Quite often these days, while reading job ads I see the "microservices" requirement, sometimes even for junior positions. Microservices have become such a buzzword (next to XML and JSON - I've seen them in the same enumeration, literally) that everyone thinks they're needed. It's like:"Oh, we have a monolith right now, a big ball of mud and we want to switch to microservices". 'Cuz obviously monolith = bad coupling, microservices = good design.
In practice, the following image represents the reality. .
Sad but true.
Personally, I'm a big fan of microservices(mS), but most people are missing the point: the value of mS lies in proper design, while the whole recipe is more of an implementation detail. But guess what? Proper design is required anyway, going distributed doesn't guarantee a good design. It guarantees, though, more complexity and higher costs.
That's one myth that needs busting: going distributed in any form (mS, 'old' SOA, serverless) doesn't automatically mean maintainability and scalability i.e good design, while using a monolith shouldn't automatically imply bad design. Sure, a monolith has its limits, but with a well designed app you can extract easily the relevant parts that needs to scale and make them microservices.
Few applications have the need to be a group of microservices from the beginning. Most apps can start as monoliths or a bulk of functionality as monolith and some need-to-scale functionality as microservice. But these are implementations details in the end.
Let's look at the following architecture (taken from my DDD presentation at DevTeach 2016)
At an abstract level the app is organised as components a.k.a vertical slices (that we can group further into UI, Domain and Application) that communicate in a decoupled manner by using a pub-sub approach. The 'rules' are simple: any functionality inside a component can send a command (that can be handled anywhere in the app - except UI) and every component has event handlers that will listen to events (usually Domain Events, but it depends) that are of interest to the model. Nothing new here and it actually resembles microservices.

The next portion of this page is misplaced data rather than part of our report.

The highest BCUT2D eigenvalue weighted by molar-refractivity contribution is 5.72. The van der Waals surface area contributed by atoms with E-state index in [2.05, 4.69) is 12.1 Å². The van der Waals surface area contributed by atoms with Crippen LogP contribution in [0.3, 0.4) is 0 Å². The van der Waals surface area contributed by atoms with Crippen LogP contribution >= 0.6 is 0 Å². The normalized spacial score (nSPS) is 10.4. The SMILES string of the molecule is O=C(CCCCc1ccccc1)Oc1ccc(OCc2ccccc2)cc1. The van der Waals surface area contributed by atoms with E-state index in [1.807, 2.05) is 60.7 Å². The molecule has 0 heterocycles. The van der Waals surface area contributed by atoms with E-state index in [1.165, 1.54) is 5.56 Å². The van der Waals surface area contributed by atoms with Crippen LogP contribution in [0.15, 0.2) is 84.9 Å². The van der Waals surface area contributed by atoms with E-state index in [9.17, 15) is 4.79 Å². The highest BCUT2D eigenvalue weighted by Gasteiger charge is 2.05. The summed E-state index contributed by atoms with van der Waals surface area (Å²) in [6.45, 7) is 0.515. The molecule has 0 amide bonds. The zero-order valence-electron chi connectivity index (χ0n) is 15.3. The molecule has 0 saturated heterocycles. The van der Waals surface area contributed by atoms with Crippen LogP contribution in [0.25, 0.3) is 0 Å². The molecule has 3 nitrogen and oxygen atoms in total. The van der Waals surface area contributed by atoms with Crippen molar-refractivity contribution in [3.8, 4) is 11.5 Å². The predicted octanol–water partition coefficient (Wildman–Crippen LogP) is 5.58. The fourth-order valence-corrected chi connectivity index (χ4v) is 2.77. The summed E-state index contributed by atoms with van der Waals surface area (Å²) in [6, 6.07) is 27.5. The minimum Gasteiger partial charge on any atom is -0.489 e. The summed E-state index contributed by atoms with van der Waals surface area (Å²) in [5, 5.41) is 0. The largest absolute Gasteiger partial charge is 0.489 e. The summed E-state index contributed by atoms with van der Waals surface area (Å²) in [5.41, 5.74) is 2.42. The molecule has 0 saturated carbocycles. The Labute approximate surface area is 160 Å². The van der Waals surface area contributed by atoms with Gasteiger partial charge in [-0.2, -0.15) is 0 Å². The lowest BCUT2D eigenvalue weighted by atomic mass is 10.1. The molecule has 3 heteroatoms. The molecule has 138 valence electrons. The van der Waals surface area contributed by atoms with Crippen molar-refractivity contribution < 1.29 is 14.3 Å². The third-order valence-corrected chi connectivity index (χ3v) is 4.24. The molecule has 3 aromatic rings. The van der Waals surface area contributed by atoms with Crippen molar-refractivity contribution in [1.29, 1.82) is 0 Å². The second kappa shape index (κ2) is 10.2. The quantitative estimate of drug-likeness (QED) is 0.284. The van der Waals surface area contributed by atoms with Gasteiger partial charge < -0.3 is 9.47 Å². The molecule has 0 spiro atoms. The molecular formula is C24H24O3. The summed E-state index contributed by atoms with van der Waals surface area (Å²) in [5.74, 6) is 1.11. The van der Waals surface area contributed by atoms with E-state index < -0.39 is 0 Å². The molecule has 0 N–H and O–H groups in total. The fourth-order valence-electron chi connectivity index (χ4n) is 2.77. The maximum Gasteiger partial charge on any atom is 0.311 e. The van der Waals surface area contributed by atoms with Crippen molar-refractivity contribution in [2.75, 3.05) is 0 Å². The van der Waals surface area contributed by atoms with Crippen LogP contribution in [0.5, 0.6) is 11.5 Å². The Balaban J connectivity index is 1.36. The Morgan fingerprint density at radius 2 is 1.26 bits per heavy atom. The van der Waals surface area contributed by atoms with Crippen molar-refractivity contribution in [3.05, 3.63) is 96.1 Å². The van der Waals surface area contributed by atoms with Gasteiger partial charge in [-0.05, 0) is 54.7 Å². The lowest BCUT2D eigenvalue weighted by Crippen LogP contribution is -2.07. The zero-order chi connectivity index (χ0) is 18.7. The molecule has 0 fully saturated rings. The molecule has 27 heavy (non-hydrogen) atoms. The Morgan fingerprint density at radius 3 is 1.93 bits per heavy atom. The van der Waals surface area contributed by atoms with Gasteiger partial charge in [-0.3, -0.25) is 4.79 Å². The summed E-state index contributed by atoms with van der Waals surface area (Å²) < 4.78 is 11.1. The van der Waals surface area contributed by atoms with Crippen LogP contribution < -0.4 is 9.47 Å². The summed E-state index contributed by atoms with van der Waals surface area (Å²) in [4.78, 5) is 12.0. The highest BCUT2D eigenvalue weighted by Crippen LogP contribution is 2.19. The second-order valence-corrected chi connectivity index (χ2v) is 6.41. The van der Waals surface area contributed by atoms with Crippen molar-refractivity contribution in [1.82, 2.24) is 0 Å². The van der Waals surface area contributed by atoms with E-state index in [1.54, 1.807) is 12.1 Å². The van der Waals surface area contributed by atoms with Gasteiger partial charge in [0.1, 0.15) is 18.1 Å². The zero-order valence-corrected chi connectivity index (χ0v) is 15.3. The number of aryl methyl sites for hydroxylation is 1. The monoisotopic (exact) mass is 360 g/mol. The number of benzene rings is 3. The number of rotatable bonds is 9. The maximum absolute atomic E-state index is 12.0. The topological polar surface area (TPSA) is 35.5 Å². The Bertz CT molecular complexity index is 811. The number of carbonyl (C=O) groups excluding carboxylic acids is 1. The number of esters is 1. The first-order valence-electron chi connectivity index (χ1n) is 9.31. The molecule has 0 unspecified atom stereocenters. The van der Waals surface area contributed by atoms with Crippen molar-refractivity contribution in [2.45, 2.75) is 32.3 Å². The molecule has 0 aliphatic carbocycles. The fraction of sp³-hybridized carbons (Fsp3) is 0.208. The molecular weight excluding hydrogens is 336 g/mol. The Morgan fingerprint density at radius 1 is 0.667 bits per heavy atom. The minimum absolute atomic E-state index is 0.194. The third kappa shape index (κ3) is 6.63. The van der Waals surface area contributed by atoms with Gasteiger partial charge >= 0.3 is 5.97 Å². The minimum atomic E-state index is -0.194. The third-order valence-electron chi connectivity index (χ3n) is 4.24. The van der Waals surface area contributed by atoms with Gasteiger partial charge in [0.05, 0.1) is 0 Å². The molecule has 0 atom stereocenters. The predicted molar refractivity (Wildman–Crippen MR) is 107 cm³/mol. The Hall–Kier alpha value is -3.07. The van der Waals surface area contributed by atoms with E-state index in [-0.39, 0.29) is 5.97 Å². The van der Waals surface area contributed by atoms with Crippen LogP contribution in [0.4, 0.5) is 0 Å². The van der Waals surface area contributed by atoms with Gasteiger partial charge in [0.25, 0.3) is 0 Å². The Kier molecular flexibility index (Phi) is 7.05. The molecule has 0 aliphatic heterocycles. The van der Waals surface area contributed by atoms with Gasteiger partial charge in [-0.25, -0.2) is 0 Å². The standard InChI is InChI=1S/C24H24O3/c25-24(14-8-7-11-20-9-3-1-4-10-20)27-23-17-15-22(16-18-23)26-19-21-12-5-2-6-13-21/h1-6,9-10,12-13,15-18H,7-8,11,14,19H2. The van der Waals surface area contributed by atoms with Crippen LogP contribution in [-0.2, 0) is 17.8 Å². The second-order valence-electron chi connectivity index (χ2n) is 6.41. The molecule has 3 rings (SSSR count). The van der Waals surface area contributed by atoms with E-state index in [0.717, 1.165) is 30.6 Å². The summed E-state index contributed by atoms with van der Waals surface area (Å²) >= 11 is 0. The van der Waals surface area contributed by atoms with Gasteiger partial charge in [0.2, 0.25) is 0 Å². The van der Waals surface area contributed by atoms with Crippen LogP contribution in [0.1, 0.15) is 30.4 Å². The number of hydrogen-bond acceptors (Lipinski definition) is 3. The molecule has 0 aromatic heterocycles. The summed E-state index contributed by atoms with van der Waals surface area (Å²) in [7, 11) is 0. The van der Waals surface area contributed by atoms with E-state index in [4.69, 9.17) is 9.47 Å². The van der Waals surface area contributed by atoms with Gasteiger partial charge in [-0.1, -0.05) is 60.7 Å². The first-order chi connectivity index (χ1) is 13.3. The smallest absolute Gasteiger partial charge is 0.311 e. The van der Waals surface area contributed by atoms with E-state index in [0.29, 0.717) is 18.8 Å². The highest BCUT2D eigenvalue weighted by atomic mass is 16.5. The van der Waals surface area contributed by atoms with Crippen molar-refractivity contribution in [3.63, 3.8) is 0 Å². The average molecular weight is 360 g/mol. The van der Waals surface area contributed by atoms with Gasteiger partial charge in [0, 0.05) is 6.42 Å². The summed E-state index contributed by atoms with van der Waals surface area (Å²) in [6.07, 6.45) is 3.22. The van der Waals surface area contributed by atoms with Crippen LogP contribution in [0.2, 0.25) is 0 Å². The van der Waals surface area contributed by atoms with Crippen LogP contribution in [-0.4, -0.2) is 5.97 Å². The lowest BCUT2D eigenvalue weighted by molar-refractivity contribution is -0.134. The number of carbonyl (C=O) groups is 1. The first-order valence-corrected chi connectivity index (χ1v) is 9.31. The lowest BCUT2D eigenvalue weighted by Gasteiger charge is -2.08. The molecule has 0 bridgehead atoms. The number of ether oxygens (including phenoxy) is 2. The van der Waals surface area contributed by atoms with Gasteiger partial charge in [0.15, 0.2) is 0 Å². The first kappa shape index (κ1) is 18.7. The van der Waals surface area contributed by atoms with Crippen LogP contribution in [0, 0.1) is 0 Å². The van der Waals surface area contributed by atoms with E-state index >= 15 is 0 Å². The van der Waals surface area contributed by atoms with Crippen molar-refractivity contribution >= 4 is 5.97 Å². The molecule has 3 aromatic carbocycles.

But it's not. It's just how we look at things, identifying model boundaries, UI/API functionality and how components communicate in the most decoupled manner. The main idea here is to establish responsibilities and boundaries. Do we really need a separate project for each component or a service bus? No, we can choose the easiest implementation that respects the boundaries. I can 'enforce' boundaries by having each component in its own namespace (a soft boundary, but still a boundary) and the message bus can be an in-memory mediator (something like MediatR or equivalent in your stack).
My point here is to show that a fancy high level architecture doesn't mean a complex implementation. As long as boundaries and their responsibilities are respected, you can go wild (as in simple :P ) with the implementation.
Let's take a look at the UI.
Easy to recognise a CQRS approach. Well, it's actually CQS but at this point it's just semantics. What matters is the UI doesn't handle commands at all, but it maintains its own read model to handle most if not all queries. Let's assume we're working on a simple app (one project) using with your favourite MVC framework. Since we don't handle commands i.e doing business logic in the UI (controller), we can put it into a nice service (class) in a different namespace, inject it in the controller, have the action invoke the method. Very easy and now that simple business logic is no longer part of the UI (from a design point of view). Yes, things change a bit if the command handler is in a different component hosted on its own server, but even then, the bulk of the use case code kinda stays the same, mostly the infrastructure bits need to change.